Albert Lea Seed

Seed Index Trial Data

Other Winter Grains

Fall-seeded winter grains eliminate the uncertainty of timely spring seeding (especially on wetter ground). Their use also frees up more time in the spring to work on other farming operations. Moreover, winter grains provide excellent cover to prevent winter and spring soil erosion. Winter rye is most commonly used as a cover crop and animal forage. Winter triticale has excellent forage yield and quality while winter barley yields high quality grain for animal feed.
Triticale Agronomic Basics
Winter Rye Agronomic Basics

NE426GT Winter Triticale

Dual-Purpose, Low-Ergot

  • A cross between winter wheat and winter rye
  • Primary use as an annual grain or forage crop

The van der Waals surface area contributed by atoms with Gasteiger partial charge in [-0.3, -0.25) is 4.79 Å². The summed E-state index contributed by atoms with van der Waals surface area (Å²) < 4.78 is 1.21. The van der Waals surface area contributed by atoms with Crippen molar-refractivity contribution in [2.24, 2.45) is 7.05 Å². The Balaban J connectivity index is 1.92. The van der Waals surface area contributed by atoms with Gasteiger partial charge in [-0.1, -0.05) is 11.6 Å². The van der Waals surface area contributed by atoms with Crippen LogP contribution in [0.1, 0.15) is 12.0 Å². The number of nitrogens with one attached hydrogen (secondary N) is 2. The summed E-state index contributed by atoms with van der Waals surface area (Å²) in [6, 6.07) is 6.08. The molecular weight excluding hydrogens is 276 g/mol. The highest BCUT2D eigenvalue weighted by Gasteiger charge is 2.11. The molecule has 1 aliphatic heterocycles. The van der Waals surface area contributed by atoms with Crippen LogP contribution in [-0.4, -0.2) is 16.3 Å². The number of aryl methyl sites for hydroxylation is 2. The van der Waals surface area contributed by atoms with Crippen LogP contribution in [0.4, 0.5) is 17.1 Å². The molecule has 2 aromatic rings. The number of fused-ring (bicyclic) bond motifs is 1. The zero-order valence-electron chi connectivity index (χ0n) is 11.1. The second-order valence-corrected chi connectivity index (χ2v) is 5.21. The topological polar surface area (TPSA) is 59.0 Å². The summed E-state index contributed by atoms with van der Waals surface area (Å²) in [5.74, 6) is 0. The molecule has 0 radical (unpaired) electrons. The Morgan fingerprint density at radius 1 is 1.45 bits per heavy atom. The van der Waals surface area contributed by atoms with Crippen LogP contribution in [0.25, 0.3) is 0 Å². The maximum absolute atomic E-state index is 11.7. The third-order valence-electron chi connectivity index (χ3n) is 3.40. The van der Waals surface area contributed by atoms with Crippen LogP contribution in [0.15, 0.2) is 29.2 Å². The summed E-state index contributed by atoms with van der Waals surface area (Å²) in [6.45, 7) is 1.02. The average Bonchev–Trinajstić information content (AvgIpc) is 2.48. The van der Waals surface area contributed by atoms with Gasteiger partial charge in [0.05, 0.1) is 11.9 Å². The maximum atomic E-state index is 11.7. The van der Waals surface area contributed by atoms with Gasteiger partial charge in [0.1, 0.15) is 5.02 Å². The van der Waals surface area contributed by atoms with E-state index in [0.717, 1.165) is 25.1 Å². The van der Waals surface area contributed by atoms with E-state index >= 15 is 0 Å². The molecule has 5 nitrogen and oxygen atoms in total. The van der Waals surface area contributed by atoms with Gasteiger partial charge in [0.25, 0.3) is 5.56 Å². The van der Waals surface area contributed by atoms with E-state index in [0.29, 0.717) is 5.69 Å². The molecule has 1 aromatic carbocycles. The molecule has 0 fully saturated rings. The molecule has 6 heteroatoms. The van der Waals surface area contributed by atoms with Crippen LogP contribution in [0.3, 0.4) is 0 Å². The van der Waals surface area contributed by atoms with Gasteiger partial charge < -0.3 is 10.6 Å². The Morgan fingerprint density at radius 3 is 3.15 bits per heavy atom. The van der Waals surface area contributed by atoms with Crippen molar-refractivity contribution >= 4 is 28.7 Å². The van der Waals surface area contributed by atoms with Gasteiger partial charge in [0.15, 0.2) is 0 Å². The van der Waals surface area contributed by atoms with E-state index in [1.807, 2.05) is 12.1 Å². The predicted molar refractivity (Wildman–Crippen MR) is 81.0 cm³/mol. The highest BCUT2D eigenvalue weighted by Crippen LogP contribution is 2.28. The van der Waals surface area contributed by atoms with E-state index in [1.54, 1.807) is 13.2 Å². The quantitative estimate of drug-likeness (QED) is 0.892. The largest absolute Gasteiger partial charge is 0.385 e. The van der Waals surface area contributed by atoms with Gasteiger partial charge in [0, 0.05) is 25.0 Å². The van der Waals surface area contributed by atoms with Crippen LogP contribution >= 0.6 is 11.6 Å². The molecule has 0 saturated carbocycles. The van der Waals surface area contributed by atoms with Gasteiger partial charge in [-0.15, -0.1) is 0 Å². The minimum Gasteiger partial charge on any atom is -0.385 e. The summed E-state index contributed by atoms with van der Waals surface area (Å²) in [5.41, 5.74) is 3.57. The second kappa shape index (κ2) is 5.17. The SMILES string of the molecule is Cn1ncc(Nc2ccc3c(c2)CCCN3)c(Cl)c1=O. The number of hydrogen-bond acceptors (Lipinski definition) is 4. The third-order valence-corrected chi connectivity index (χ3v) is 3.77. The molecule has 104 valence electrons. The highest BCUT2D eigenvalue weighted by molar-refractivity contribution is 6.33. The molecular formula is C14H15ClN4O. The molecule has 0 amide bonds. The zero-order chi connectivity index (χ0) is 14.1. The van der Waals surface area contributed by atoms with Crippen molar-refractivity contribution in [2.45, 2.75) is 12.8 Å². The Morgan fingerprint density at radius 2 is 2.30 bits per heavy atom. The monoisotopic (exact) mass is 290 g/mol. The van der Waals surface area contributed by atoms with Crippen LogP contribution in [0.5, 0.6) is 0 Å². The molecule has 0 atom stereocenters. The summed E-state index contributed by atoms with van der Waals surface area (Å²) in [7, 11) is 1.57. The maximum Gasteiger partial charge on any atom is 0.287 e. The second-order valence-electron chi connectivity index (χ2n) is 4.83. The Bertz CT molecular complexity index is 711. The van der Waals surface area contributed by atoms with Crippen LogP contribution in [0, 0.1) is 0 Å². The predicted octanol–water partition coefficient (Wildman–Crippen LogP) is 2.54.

• Superior to most of the other small grains as a livestock feed
  • Should be cut before it heads out for best forage quality
  • Low ergot variety for grain or forage
  • Awned variety

Winter Rye*

Common Winter Rye

  • Variety Not Stated Winter Rye
  • Grown in the Upper-Midwest/Canada
  • Excellent Winter Hardiness
  • Vigorous growth
  • Excellent Late Fall/Early Spring Forage & Cover Crop Option
  • Will grow on all soil types including low fertility, shallow, sandy, or wet soils

Prima Winter Rye -New

High Yielding

  • High yielding winter rye variety developed in Canada
  • Good winterhardiness
  • High test weight grain
  • Medium maturity
  • Average standability, tall growing
  • Typical susceptibility to ergot

Winter Triticale*

Economical Forage Option

  • Combines high yield potential, grain quality, and disease resistance of wheat with the winter hardiness and low fertility requirements of rye
  • Economical choice for forage
  • Should be cut or chopped before it heads out for best forage quality
  • Triticale should be drilled ½-1½ in. deep
  • Seed 100-120 lbs/acre for maximum forage
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